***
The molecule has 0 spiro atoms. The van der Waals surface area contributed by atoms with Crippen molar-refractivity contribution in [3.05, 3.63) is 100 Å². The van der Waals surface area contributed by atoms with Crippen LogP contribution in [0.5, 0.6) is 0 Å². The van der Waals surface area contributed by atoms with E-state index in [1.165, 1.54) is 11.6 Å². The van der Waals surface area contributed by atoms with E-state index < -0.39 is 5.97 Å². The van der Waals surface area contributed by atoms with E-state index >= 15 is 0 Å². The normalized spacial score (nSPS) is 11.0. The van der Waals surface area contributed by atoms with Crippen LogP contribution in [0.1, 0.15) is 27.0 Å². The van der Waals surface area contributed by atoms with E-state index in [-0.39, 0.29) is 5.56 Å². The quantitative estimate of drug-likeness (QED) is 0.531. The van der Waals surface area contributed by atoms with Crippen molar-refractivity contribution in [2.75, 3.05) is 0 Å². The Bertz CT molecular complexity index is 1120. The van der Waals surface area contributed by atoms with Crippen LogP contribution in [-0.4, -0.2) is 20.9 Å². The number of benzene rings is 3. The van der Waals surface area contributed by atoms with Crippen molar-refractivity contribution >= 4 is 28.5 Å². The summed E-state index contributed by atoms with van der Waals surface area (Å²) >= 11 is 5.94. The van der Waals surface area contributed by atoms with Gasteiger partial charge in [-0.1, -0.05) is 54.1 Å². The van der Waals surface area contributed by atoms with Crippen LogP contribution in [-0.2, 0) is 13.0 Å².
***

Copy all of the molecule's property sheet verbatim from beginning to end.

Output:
The molecule has 0 spiro atoms. The van der Waals surface area contributed by atoms with Crippen molar-refractivity contribution in [3.05, 3.63) is 100 Å². The van der Waals surface area contributed by atoms with Crippen LogP contribution in [0.5, 0.6) is 0 Å². The van der Waals surface area contributed by atoms with E-state index in [1.165, 1.54) is 11.6 Å². The van der Waals surface area contributed by atoms with E-state index < -0.39 is 5.97 Å². The van der Waals surface area contributed by atoms with E-state index >= 15 is 0 Å². The normalized spacial score (nSPS) is 11.0. The van der Waals surface area contributed by atoms with Crippen LogP contribution in [0.1, 0.15) is 27.0 Å². The van der Waals surface area contributed by atoms with E-state index in [-0.39, 0.29) is 5.56 Å². The quantitative estimate of drug-likeness (QED) is 0.531. The van der Waals surface area contributed by atoms with Crippen molar-refractivity contribution in [2.75, 3.05) is 0 Å². The Bertz CT molecular complexity index is 1120. The van der Waals surface area contributed by atoms with Crippen LogP contribution in [-0.4, -0.2) is 20.9 Å². The number of benzene rings is 3. The van der Waals surface area contributed by atoms with Crippen molar-refractivity contribution >= 4 is 28.5 Å². The summed E-state index contributed by atoms with van der Waals surface area (Å²) >= 11 is 5.94. The van der Waals surface area contributed by atoms with Gasteiger partial charge in [-0.1, -0.05) is 54.1 Å². The van der Waals surface area contributed by atoms with Crippen LogP contribution in [-0.2, 0) is 13.0 Å².